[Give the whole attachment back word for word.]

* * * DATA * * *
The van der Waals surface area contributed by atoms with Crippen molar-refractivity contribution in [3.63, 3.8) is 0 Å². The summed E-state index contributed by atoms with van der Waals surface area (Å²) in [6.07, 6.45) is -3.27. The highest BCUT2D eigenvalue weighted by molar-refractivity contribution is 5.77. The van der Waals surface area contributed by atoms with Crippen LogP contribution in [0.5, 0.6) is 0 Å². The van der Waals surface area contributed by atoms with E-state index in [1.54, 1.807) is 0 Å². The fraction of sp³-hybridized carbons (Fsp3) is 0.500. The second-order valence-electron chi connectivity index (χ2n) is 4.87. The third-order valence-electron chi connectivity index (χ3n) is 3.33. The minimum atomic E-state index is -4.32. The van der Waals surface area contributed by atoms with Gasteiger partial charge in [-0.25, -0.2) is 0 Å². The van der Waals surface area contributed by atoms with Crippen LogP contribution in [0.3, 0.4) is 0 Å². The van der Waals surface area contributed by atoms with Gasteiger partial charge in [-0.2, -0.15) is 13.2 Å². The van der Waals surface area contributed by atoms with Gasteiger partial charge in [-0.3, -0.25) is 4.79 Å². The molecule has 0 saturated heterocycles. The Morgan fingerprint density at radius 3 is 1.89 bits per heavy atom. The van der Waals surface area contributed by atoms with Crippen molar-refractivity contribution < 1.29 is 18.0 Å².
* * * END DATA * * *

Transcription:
The van der Waals surface area contributed by atoms with Crippen molar-refractivity contribution in [3.63, 3.8) is 0 Å². The summed E-state index contributed by atoms with van der Waals surface area (Å²) in [6.07, 6.45) is -3.27. The highest BCUT2D eigenvalue weighted by molar-refractivity contribution is 5.77. The van der Waals surface area contributed by atoms with Crippen LogP contribution in [0.5, 0.6) is 0 Å². The van der Waals surface area contributed by atoms with E-state index in [1.54, 1.807) is 0 Å². The fraction of sp³-hybridized carbons (Fsp3) is 0.500. The second-order valence-electron chi connectivity index (χ2n) is 4.87. The third-order valence-electron chi connectivity index (χ3n) is 3.33. The minimum atomic E-state index is -4.32. The van der Waals surface area contributed by atoms with Gasteiger partial charge in [-0.25, -0.2) is 0 Å². The van der Waals surface area contributed by atoms with Crippen LogP contribution in [0.3, 0.4) is 0 Å². The van der Waals surface area contributed by atoms with Gasteiger partial charge in [-0.2, -0.15) is 13.2 Å². The van der Waals surface area contributed by atoms with Gasteiger partial charge in [-0.3, -0.25) is 4.79 Å². The molecule has 0 saturated heterocycles. The Morgan fingerprint density at radius 3 is 1.89 bits per heavy atom. The van der Waals surface area contributed by atoms with Crippen molar-refractivity contribution < 1.29 is 18.0 Å².